Considering the steady stream of transfers into the East program during the Randolph Era, the Hounds could hardly claim to be innocent victims in the new hockey arms race. High school hockey free agency had begun much earlier with the adoption of open enrollment laws in 1988, and talent-collecting powerhouses were perhaps merely its natural culmination.7 But the Duluth East youth program, long carefully groomed for Randolph’s high school squad, was a primary feeder into Marshall. While the East youth program was deep enough to support two respectable high school squads in most seasons, the end of the Hounds’ monopoly on quality youth players from the east side of Duluth disrupted the program’s pipeline. East had outscored Marshall by an absurd 73-1 margin over their five games during the Golden Age, but the 1999 meeting was a more competitive 6-3 victory. East and Marshall would never play again.
In spite of the changes around them, the 1999 Hounds were a real contender in a deep Section 7AA. Freshman Nick Licari and junior Ross Carlson, both future Wisconsin Badgers, led the East attack, and the team also had a quality second line. The defense, however, was quite green, as was sophomore goaltender Dan Hoehne. Three of their five losses were to top-end teams, but East also lost to Hermantown for the first time in school history, and a defeat at the hands of Hibbing hurt their standing in 7AA. Elk River was the clear top seed in the section, while East, Hibbing, and Greenway all split their games against one another; in the end, the Hounds drew the short straw and were seeded fourth. They beat Cloquet in the quarterfinals (in a game held in Cloquet due to a scheduling conflict at the DECC), but Elk River toppled them in the semifinals, ending the run of five straight section titles.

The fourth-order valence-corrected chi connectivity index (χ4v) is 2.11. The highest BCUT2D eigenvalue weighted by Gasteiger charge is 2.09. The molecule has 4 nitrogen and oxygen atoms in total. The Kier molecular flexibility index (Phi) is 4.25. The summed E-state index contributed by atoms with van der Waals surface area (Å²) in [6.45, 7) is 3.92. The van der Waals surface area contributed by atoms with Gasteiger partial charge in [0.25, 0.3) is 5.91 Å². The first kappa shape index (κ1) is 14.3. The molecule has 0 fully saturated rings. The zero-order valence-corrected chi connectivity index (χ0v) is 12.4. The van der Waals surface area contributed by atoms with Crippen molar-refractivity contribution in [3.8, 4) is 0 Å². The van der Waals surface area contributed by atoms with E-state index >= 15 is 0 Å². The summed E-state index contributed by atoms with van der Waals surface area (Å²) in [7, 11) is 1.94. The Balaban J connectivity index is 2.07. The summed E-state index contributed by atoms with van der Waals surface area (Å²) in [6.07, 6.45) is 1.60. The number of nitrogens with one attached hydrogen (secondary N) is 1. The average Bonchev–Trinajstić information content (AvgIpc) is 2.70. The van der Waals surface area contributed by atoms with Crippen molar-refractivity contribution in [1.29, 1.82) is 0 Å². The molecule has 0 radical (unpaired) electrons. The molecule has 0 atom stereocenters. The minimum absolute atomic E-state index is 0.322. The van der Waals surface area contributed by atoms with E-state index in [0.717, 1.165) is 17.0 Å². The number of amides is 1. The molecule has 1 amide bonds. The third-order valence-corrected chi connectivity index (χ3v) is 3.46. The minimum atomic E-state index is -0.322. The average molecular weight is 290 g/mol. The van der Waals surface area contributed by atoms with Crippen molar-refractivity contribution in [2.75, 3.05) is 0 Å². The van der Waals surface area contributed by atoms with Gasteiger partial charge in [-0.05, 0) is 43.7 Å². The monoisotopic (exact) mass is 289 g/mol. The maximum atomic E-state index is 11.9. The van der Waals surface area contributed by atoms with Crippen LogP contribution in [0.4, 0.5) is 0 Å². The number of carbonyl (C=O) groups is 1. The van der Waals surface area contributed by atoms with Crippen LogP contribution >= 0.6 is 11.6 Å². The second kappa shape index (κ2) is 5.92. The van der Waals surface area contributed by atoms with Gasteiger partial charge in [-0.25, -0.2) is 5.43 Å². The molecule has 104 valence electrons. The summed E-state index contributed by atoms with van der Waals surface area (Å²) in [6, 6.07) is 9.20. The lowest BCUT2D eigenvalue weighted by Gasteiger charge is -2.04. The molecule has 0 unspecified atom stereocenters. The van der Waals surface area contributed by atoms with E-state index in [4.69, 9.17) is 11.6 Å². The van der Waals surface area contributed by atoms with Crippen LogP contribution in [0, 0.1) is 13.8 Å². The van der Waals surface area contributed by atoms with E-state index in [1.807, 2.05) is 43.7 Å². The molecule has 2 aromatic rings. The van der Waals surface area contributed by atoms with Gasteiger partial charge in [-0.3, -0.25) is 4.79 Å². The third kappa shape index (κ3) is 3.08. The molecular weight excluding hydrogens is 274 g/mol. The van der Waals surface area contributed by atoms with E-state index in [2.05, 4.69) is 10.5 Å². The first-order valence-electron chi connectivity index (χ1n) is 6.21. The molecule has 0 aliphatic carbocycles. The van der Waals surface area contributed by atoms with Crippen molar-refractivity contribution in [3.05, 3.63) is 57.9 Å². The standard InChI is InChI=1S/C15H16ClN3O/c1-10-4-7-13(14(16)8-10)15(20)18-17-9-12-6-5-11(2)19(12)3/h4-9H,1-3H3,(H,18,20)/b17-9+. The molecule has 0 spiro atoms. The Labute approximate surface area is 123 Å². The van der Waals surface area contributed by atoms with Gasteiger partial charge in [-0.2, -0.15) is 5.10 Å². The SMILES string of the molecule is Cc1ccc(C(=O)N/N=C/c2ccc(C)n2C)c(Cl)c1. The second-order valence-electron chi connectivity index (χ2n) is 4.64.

The offseason brought about another change to local hockey, as East left the Lake Superior Conference to play an independent schedule. Contrary to popular belief, this was not a hockey-driven move. The conference actually dissolved that season, only to re-form in meetings to which the East activities director was not invited; East, Silver Bay, and Cook County were all thrown to the curb.8 9 East’s orphaned sports teams had to find new homes, and Randolph seized the opportunity to load up the schedule with many of the state’s top AA squads instead of local opponents. He explained the move in terms that bore a certain logic; blowouts against local teams were no fun and did little to develop East players, and as only a handful of area schools were left in Class AA, these games had little playoff relevance.10 More cynical observers, on the other hand, suspected a ploy to avoid playing Hermantown and (especially) Duluth Marshall, lest some other team supplant East as the top hockey destination in the area. East turned down later scheduling requests from Hermantown and Marshall,11 but both schools voted against East when the Hounds re-applied to the LSC at various points over the next decade.12 13 It appeared the East program’s powerhouse status had opened up rifts in the local sports community, and no side can claim much high ground in the subsequent squabbling. The Hounds were both the gold standard and a target for other local hockey programs, and East fans soon learned how lonely it was on top.
When Elk River shifted back south into Section 4AA, there was good reason to suspect the Hounds would be on their way back to the State Tournament after a one-year hiatus. The 2000 squad was a very young team, but with Carlson and Licari on the top line and promising talent in sophomores such as Sawatske, Tom Kolar, and Nick Nelson, they were clearly dangerous. The new independent schedule was likely the most difficult in the state, and while the team lost four regular season games, they were all against top-end squads. The Hounds went into the playoffs on a ten-game winning streak and finished off a decent Cloquet team to earn the program’s twelfth state tournament berth.
East had finished the regular season ranked third, but when Elk River and Eden Prairie both went down in sections, a team with only four seniors entered the State Tournament as the battle-tested favorites. East opened the Tourney against Roseau, which was coached by Aaron Broten and returned much of the previous year’s dominant championship squad. The Hounds put together a controlling performance in a 4-1 win, a feat they would repeat in the semifinal against a talented Edina team. The young Hounds made it look easy, relying on their depth to apply relentless pressure.
It all came crashing down in the final, when the Hounds faced Blaine. Though the Bengals had taken their lumps during the regular season, they were clearly the more talented team; with three future NHLers, the senior-loaded squad had hit its stride in the playoffs. The Hounds’ defense was shredded by the speedy Blaine forwards, and the game quickly spiraled out of control. The 6-0 laugher put an ugly final word on an otherwise successful season, and it would be another eleven years before the Hounds made it back to the State Tournament’s Saturday night game.